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I am attempting to model a card game where cards have two important sets of features:

The first is an effect. These are the changes to the game state that happen when you play the card. The interface for effect is as follows:

boolean isPlayable(Player p, GameState gs);
void play(Player p, GameState gs);

And you could consider the card to be playable if and only if you can meet its cost and all its effects are playable. Like so:

// in Card class
boolean isPlayable(Player p, GameState gs) {
    if(p.resource < this.cost) return false;
    for(Effect e : this.effects) {
        if(!e.isPlayable(p,gs)) return false;
    }
    return true;
}

Okay, so far, pretty simple.

The other set of features on the card are abilities. These abilities are changes to the game state that you can activate at-will. When coming up with the interface for these, I realized they needed a method for determining whether they can be activated or not, and a method for implementing the activation. It ends up being

boolean isActivatable(Player p, GameState gs);
void activate(Player p, GameState gs);

And I realize that with the exception of calling it "activate" instead of "play", Ability and Effect have the exact same signature.


Is it a bad thing to have multiple interfaces with an identical signature? Should I simply use one, and have two sets of the same interface? As so:

Set<Effect> effects;
Set<Effect> abilities;

If so, what refactoring steps should I take down the road if they become non-identical (as more features are released), particularly if they're divergent (i.e. they both gain something the other shouldn't, as opposed to only one gaining and the other being a complete subset)? I'm particularly concerned that combining them will be non-sustainable as soon as something changes.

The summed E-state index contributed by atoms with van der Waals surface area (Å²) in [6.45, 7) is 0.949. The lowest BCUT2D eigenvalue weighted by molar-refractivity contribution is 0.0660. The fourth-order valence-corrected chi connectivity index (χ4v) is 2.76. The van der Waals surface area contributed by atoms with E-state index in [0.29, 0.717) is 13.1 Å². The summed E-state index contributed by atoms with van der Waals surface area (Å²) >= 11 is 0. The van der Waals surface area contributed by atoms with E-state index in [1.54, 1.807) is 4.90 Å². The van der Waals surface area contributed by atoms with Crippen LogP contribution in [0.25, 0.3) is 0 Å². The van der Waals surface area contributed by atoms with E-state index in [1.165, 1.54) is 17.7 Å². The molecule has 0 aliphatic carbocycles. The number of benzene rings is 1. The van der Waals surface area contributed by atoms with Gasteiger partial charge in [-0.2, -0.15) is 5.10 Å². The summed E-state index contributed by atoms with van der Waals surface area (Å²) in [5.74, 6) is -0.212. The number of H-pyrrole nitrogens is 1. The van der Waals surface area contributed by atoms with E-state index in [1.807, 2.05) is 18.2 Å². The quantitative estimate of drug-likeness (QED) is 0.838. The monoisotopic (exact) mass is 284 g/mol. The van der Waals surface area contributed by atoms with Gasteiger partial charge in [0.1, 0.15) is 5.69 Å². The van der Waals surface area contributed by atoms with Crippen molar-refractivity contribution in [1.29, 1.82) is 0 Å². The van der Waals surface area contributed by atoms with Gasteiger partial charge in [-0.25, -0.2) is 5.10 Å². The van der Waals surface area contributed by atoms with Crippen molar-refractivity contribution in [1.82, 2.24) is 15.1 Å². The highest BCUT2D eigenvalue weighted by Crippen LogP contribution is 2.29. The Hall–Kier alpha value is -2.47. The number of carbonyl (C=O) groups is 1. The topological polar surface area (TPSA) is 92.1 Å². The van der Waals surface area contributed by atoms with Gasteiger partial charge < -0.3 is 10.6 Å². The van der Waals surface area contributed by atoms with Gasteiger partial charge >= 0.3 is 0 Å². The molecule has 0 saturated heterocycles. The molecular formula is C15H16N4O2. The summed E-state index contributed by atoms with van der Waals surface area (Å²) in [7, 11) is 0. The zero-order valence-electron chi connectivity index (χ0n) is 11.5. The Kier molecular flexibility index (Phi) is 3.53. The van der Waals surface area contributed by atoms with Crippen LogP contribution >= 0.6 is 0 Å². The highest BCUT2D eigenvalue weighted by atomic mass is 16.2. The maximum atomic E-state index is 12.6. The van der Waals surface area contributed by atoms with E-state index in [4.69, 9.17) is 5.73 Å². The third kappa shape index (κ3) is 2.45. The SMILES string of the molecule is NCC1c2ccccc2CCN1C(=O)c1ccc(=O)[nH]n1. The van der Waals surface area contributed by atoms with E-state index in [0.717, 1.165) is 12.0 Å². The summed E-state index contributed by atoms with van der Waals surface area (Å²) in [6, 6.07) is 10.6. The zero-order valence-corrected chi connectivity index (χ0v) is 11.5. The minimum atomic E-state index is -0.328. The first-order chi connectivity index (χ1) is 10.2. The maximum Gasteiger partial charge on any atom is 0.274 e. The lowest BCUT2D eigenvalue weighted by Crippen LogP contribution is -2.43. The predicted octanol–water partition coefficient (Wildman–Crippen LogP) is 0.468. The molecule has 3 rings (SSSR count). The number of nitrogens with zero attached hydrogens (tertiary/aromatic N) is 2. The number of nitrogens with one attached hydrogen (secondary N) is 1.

The fine print:

I recognize this question is spawned by game development, but I feel it's the sort of problem that could just as easily creep up in non-game development, particularly when trying to accommodate the business models of multiple clients in one application as happens with just about every project I've ever done with more than one business influence... Also, the snippets used are Java snippets, but this could just as easily apply to a multitude of object oriented languages.

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Just follow KISS and YAGNI and you should be fine. –  Bernard Oct 3 '12 at 16:49
2  
The only reason that this question even appears is because your functions have access to way too much state, due to the incredibly wide and unconstrained Player and GameState parameters. –  Lars Viklund Oct 4 '12 at 5:11

4 Answers 4

What you are seeing is basically an artifact of the limited expressiveness of type systems.

Theoretically, if your type system allowed you to accurately specify the behavior of those two interfaces, then their signatures would be different because their behaviors are different. Practically, the expressiveness of type systems is limited by fundamental limitations such as the Halting Problem and Rice's Theorem, so not every facet of behavior can be expressed.